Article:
With September here this morning, and considering the prospect of a 45-year high school reunion later this month, I thought about the long-ago month of September of 1971. As the month started, I was ready to go back to school, to get started on my freshman year at St. Cloud State.
But the fall quarter didn’t begin until sometime after September 20, leaving me three more weeks of scrubbing floors on campus during evening shifts with my friend Mike. The quarter’s late start was disconcerting; it felt odd to see the neighborhood kids head off to Lincoln Elementary, South Junior High and Tech High while I spent my daytime doing chores around the house and listening to the radio.
Here’s some of what I was hearing during those odd days, the top ten on the Twin Cities’ KDWB during this week in 1971:
“Uncle Albert/Admiral Halsey” by Paul & Linda McCartney
“Wedding Song (There Is Love)” by Paul Stookey
“I Just Want To Celebrate” by Rare Earth
“Liar” by Three Dog Night
“Sweet Hitchhiker” by Creedence Clearwater Revival
“Beginnings/Colour My World” by Chicago
“Smiling Faces” by the Undisputed Truth
“Stick-Up” by the Honeycone
“Won’t Be Fooled Again” by the Who
“Bangla-Desh” by George Harrison
I liked all of those, some more than others, of course. I knew the Chicago B-side and the McCartneys’ record well by then, as Ram and Chicago were regularly on the turntable in the rec room. And as I looked this morning at the rest of KDWB’s 6+30 from that week, things were pretty familiar, too, until I got to No. 31: “New Jersey” by England Dan & John Ford Coley.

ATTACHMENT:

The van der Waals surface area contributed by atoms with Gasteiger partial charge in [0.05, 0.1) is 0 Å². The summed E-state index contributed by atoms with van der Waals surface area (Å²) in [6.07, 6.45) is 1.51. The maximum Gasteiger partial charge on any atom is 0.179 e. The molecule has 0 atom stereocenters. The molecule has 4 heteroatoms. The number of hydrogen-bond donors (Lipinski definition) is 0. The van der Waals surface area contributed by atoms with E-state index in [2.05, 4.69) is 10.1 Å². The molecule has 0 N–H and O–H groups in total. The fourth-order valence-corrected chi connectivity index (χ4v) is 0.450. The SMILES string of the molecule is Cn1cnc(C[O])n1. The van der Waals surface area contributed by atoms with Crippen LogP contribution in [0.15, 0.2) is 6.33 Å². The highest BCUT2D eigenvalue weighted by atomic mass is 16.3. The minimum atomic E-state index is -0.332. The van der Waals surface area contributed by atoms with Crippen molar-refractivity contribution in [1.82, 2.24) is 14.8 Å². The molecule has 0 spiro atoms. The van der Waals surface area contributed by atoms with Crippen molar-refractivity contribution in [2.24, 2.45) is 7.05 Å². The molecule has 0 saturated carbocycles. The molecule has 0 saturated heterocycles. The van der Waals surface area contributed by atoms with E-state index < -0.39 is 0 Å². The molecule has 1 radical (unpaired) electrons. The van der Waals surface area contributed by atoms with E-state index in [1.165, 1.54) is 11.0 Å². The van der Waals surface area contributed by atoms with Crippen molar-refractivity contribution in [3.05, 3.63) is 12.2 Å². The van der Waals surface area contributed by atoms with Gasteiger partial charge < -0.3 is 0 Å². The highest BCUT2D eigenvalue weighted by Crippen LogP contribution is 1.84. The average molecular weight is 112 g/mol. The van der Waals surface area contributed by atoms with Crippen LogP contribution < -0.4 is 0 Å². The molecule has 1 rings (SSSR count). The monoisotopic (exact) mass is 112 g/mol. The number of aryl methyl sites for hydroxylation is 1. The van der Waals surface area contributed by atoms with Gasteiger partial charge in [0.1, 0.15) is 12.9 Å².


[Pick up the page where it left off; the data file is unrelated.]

I knew the artists, of course. Their “I’d Really Love To See You Tonight” is one of the records that brings back in an instant the summer of 1976 and my departure from Kilian Boulevard. But “New Jersey”? In 1971? I didn’t remember that from 1971 although something about the record was tickling my memory. So I went digging.
The record got some airplay on KDWB, but not a lot: It was in the 6+30 for about eight weeks and peaked at No. 22. How did it do elsewhere?
Well, the massive collection of Top 40 surveys at the Airheads Radio Survey Archive shows little love for “New Jersey” anywhere except the Twin Cities. The record shows up on four other stations’ lists: It was listed as an “Instant Preview” in mid-August on the Music Guide offered by KRCB in Omaha/Council Bluffs. A week earlier than that, KAFY in Bakersfield, California, tagged the record “hit-bound” in its “Big 55.” In September, the record went to No. 12 on KSPD in Boise, Idaho, and to No. 7 on WLON in Lincolnton, North Carolina.
Sadly, ARSA doesn’t have any surveys from stations in New Jersey during September 1971, nor are there any surveys there that came out of Austin, Texas, the duo’s home base, during that month. Maybe the record did better in those places, but I don’t know. In any case, even though ARSA doesn’t have complete archives, it seems to me that being listed on surveys from only five stations is a pretty slender showing.
Finally, we’ll go to the big book: Joel Whitburn’s Top Pop Singles, where we find that “New Jersey” pretty well flopped: The A&M release bubbled under the Hot 100 for all four weeks of September 1971, never rising higher than No. 103.
For all that, it’s not a bad record, even though a first-time listener might think from the introduction that he’s listening to Joe Cocker’s version of “With A Little Help From My Friends.” And with that in mind, I finally recalled where I’d previously heard “New Jersey” by England Dan & John Ford Coley. The track was on a collection of the duo’s early work given to me about a year ago by pal Yah Shure. So here it is: